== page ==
Unification: Clarkdale-Jerome likely out
Decision should be final after Tuesday’s meeting
When the question of consolidating school districts in the Upper Verde Valley is put to voters, it probably won't include voters in the Clarkdale-Jerome School District.
Rita Leyva, the Yavapai County representative on the School District Redistricting Commission, has recommended that the vote of unification be put to residents in the Mingus Union High School and Cottonwood-Oak Creek school districts, excluding Clarkdale-Jerome from the ballot.
The commission originally recommended asking voters to approve consolidation among all three districts. But in February, the Cottonwood-Oak Creek School District Governing Board received a copy of a letter that Leyva sent to the chair of the commission.
"I have made up my mind that the Commission's unification proposal for the districts in the northeast corner of our county should not include Clarkdale-Jerome Elementary School District," Leyva's letter stated.
During a meeting of that commission earlier this week, Leyva once again made that recommendation. Her reasoning is that voters in the Clarkdale-Jerome District will vote down any unification effort. If that happens, even if voters in C-OC and Mingus Union districts voted for unification, the ballot question would fail. Another vote would be held for C-OC and Mingus districts.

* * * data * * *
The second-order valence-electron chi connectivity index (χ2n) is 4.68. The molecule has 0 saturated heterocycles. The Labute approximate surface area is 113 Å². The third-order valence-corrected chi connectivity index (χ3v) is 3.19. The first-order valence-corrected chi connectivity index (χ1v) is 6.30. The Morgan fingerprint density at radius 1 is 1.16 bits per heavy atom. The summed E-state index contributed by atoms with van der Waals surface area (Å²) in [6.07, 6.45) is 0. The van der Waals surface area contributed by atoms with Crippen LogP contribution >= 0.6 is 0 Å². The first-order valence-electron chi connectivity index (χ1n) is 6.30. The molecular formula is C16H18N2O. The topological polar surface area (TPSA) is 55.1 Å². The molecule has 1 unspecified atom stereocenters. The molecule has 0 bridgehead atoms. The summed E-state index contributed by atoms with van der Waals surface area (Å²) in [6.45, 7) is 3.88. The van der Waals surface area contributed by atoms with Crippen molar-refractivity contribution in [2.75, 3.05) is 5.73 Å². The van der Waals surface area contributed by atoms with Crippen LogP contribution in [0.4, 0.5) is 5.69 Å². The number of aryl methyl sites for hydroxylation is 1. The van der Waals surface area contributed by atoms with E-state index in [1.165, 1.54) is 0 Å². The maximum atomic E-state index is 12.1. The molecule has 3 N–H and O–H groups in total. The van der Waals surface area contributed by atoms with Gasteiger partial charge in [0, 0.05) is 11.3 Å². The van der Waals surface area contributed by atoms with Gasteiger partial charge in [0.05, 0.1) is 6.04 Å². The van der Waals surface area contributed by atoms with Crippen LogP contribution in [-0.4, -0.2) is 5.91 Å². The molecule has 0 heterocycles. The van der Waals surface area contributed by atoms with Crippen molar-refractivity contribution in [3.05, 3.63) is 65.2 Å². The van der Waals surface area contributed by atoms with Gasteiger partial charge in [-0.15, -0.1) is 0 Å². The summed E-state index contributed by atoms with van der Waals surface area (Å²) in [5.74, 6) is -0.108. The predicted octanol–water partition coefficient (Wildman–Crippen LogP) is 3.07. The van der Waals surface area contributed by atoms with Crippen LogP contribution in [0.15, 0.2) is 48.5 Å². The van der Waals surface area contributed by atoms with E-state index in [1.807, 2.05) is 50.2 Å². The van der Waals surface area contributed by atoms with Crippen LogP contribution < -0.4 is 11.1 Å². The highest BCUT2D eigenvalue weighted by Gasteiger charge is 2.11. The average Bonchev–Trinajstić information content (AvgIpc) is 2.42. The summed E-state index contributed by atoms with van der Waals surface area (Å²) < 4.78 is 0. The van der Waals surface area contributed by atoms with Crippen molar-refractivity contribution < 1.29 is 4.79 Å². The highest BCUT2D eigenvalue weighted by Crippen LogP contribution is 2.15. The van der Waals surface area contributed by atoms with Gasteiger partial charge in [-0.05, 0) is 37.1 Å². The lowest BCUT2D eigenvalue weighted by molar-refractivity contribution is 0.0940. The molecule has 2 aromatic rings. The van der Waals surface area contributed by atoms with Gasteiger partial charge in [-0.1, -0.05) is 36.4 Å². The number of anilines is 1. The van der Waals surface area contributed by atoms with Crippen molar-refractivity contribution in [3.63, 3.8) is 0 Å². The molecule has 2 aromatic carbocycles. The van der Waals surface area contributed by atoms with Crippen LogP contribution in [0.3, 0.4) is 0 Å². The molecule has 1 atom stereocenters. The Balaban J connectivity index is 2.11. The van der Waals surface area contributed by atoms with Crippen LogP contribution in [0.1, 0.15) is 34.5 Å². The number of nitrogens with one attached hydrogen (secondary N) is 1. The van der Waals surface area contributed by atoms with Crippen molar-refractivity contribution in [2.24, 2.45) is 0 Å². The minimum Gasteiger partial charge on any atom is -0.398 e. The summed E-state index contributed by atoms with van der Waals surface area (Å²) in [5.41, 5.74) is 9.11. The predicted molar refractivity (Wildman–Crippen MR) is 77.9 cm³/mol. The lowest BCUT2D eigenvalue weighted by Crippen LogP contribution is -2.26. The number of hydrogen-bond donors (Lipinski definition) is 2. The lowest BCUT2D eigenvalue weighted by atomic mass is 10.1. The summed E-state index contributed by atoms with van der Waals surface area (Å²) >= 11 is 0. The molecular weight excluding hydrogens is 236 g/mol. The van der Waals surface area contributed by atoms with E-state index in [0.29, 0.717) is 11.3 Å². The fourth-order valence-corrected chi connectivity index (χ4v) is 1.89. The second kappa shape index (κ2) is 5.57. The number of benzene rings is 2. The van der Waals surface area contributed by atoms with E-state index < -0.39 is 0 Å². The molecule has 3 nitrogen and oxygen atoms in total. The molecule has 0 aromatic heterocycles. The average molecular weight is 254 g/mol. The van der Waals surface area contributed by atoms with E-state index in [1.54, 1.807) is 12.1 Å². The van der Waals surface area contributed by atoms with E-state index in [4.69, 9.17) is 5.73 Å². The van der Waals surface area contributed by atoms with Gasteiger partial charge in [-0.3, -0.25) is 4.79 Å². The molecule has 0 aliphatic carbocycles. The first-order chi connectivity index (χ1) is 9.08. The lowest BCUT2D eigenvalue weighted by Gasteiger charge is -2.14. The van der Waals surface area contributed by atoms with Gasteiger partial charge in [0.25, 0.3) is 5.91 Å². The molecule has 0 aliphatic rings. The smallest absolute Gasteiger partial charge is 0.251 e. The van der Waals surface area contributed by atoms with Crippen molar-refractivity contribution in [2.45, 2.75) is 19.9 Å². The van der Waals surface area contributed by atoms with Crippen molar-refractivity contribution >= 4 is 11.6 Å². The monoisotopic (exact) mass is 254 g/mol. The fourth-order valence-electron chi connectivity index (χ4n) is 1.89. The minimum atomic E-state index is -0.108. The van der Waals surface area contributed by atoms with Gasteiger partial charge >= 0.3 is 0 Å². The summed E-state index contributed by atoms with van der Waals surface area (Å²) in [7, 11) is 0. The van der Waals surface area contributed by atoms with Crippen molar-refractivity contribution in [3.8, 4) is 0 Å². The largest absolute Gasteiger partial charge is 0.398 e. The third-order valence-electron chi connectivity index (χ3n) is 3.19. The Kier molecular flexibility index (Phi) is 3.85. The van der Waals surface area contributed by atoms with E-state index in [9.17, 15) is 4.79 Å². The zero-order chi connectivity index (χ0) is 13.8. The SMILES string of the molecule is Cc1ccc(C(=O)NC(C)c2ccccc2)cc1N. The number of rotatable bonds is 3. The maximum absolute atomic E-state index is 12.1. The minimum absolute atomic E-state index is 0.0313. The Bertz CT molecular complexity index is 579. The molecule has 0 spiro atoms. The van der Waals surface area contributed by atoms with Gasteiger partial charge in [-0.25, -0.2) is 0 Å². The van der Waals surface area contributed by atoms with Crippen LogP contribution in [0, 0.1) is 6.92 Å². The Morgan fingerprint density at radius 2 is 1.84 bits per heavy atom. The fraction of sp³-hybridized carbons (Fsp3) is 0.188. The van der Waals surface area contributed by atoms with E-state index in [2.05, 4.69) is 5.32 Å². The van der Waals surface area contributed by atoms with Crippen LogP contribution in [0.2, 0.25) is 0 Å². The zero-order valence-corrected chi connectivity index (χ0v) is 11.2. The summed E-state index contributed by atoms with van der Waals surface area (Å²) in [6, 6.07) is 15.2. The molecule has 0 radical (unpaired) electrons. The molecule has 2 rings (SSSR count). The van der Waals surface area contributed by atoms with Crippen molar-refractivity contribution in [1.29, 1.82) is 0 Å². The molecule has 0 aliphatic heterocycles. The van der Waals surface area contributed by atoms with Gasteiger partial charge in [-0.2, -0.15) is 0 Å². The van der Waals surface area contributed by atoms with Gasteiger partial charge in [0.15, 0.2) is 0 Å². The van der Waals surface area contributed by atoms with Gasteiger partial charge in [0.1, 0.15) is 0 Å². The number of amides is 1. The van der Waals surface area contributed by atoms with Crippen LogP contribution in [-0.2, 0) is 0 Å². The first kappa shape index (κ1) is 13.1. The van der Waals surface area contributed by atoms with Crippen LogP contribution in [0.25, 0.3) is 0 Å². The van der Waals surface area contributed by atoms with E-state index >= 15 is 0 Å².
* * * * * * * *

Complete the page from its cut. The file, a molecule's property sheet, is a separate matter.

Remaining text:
Leyva told The Verde Independent Thursday that she did make the same request. She said the commission is changing the maps it uses for consolidation proposals.
Leyva said she is confident that during next week's commission meeting, Clarkdale-Jerome will be removed from the consolidation proposal.
Yavapai County School Superintendent Tim Carter said that the Yavapai-Apache Nation in Clarkdale could override the vote if Clarkdale-Jerome residents did approve consolidation.
Carter said the commission should have obtained the Nation's approval before starting the process. He said his opinion is that under the Voting Rights Act, the Nation would have the final say in any decision that affects the district's boundaries. If the Nation feels that consolidation would affect the Nation's voting rights, it would become a Voting Rights Act issue, Carter said.
He said that the Redistricting Commission, led by Marty Schultz, didn't include the Nation at any point. "They ignored them," Carter said.
"I think the commission just turned their back on it," Carter said.
He said state statutes already allow for districts to make whatever decisions they want regarding consolidation or even splitting into smaller districts.
He said he believes such issues should be left up to local control.
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